Sunday, August 1, 2010

"Le retour des Princes Français à Paris"

During the Bourbon restoration period, there were two quasi-official anthems in use at the time. The "popular" anthem was "Le retour des Princes Français à Paris", whose melody, composed by François-Henri Castil-Blaze, was a well-known piece of music at the time caleld "Vive Henri IV!" (the lyrics of the original song were mentioned in Tolstoi's work "War and Peace" and the melody also appears at the end of Tchaikovsky's "Sleeping Beauty" ballet). The royal anthem was "Où peut-on être mieux qu'au sein de sa famille" ("Where can we feel better than in our familly"), with words by Jean-François Marmontel and music by André Modeste Grétry (from his musical "Lucile"), used in the presence of the royal family. The anthem was in use from 1815 to 1830.

François-Henri-Joseph Blaze, known as Castil-Blaze (1 December 1784 – 11 December 1857), was a French musicologist, music critic, composer, and music editor.

Blaze was born and grew up in Cavaillon. He went to Paris to study law, but also to learn music, at the Conservatoire de Paris. After having passed several more years in Vaucluse (southeastern France), Castil-Blaze moved back to Paris.

A large part of his activities consisted of adapting French and foreign opera for different stages in French provinces. In these cases, Castil-Blaze adapted the libretto as well as the music. This arranging work was highly criticized, but Castil-Blaze claimed that this permitted part of the public to become familiar with opera.

Castil-Blaze is mostly known as a music critic. Beginning 7 December 1820, he published Musical Chronicles in the Journal des débats. In these irregularly-published chronicles (about 30 per year), Castil-Blaze seemed to take certain liberties. Most of the chronicles criticized the lyric works, but other were dedicated to thoughts about music, to composers' necrologies (Weber in 1826, Beethoven in 1828), or to concert reviews. Castil-Blaze wrote for the Journal des Débats until 1832, when he joined le Constitutionnel; he also collaborated in Fétis's Revue musicale (Paris, 1827), as well as other periodicals or reviews. He is without a doubt, in France, the first music critic to have studied music.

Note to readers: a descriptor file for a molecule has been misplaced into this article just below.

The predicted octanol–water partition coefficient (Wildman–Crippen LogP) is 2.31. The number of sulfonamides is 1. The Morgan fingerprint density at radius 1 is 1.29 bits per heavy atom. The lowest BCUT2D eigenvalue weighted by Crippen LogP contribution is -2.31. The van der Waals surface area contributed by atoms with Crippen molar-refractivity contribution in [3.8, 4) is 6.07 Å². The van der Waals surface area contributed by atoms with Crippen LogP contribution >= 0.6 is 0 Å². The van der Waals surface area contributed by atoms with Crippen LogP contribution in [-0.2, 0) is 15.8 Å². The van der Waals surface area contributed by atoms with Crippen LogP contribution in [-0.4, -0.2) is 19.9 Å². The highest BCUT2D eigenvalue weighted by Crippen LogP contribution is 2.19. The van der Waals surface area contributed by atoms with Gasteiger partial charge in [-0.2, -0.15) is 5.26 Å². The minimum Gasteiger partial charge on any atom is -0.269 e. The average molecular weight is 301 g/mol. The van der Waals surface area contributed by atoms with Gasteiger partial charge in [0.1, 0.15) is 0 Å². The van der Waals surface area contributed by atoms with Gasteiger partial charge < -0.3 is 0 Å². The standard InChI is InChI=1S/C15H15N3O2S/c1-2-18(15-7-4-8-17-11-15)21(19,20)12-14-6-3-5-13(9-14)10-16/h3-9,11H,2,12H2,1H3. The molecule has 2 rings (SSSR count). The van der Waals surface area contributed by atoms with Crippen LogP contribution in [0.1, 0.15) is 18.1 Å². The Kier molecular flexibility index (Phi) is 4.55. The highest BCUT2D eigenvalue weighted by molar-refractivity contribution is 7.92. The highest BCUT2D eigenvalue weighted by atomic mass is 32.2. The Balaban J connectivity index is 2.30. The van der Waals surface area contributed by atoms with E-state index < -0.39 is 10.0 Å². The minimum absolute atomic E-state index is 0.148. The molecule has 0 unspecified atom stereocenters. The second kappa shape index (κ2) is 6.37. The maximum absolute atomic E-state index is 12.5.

He is the author of various books and articles on the theory of music, music history, and the history of the theater. He started a series of three works dedicated to three great lyric theaters of Paris: Opéra National de Paris, the Comédie-Italienne, and the Opéra-Comique. He was only able to finish and publish the first two before his death; the third remains in manuscript and is at the Bibliothèque nationale de France. Today, these works arouse the interest of historians, but also their distrust, because they contain numerous anecdotes that cannot always be verified.

As a composer, Castil-Blaze mostly made arrangements, but he was also the author of several original works, particularly of sacred music, of which there are two high masses. Finally, he worked as an editor, first for his own literary and musical works, but he was not limited to this: he was among the editors of the works of Beethoven. He died in Paris in 1857.

Next: French anthem in use (1830-1848)

The postcard above shows the bust of Francois Castil-Blaze, the anthem composer.